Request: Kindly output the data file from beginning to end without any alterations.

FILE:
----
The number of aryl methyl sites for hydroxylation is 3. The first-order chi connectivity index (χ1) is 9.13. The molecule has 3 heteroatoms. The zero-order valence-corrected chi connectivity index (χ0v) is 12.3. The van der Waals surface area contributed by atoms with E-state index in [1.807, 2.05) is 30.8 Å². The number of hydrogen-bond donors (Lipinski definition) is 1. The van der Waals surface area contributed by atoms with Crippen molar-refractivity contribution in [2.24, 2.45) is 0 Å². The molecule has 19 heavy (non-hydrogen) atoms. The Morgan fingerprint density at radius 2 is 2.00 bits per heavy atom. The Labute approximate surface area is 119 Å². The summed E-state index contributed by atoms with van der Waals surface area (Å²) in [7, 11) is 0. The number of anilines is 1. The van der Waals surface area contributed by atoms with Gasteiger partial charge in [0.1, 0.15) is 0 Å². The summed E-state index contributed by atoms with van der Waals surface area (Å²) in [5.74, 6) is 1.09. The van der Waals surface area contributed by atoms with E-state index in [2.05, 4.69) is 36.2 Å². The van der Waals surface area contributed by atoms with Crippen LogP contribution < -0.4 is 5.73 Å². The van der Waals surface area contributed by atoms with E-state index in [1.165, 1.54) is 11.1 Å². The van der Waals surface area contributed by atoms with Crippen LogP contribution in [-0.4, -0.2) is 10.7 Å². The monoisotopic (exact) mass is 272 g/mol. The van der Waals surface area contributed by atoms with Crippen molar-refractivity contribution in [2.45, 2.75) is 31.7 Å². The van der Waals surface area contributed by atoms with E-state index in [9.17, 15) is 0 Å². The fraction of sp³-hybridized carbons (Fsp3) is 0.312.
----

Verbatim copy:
The number of aryl methyl sites for hydroxylation is 3. The first-order chi connectivity index (χ1) is 9.13. The molecule has 3 heteroatoms. The zero-order valence-corrected chi connectivity index (χ0v) is 12.3. The van der Waals surface area contributed by atoms with E-state index in [1.807, 2.05) is 30.8 Å². The number of hydrogen-bond donors (Lipinski definition) is 1. The van der Waals surface area contributed by atoms with Crippen molar-refractivity contribution in [2.24, 2.45) is 0 Å². The molecule has 19 heavy (non-hydrogen) atoms. The Morgan fingerprint density at radius 2 is 2.00 bits per heavy atom. The Labute approximate surface area is 119 Å². The summed E-state index contributed by atoms with van der Waals surface area (Å²) in [7, 11) is 0. The number of anilines is 1. The van der Waals surface area contributed by atoms with Gasteiger partial charge in [0.1, 0.15) is 0 Å². The summed E-state index contributed by atoms with van der Waals surface area (Å²) in [5.74, 6) is 1.09. The van der Waals surface area contributed by atoms with E-state index in [2.05, 4.69) is 36.2 Å². The van der Waals surface area contributed by atoms with Crippen LogP contribution < -0.4 is 5.73 Å². The van der Waals surface area contributed by atoms with E-state index in [1.165, 1.54) is 11.1 Å². The van der Waals surface area contributed by atoms with Crippen LogP contribution in [-0.4, -0.2) is 10.7 Å². The monoisotopic (exact) mass is 272 g/mol. The van der Waals surface area contributed by atoms with Crippen molar-refractivity contribution in [2.45, 2.75) is 31.7 Å². The van der Waals surface area contributed by atoms with E-state index in [9.17, 15) is 0 Å². The fraction of sp³-hybridized carbons (Fsp3) is 0.312.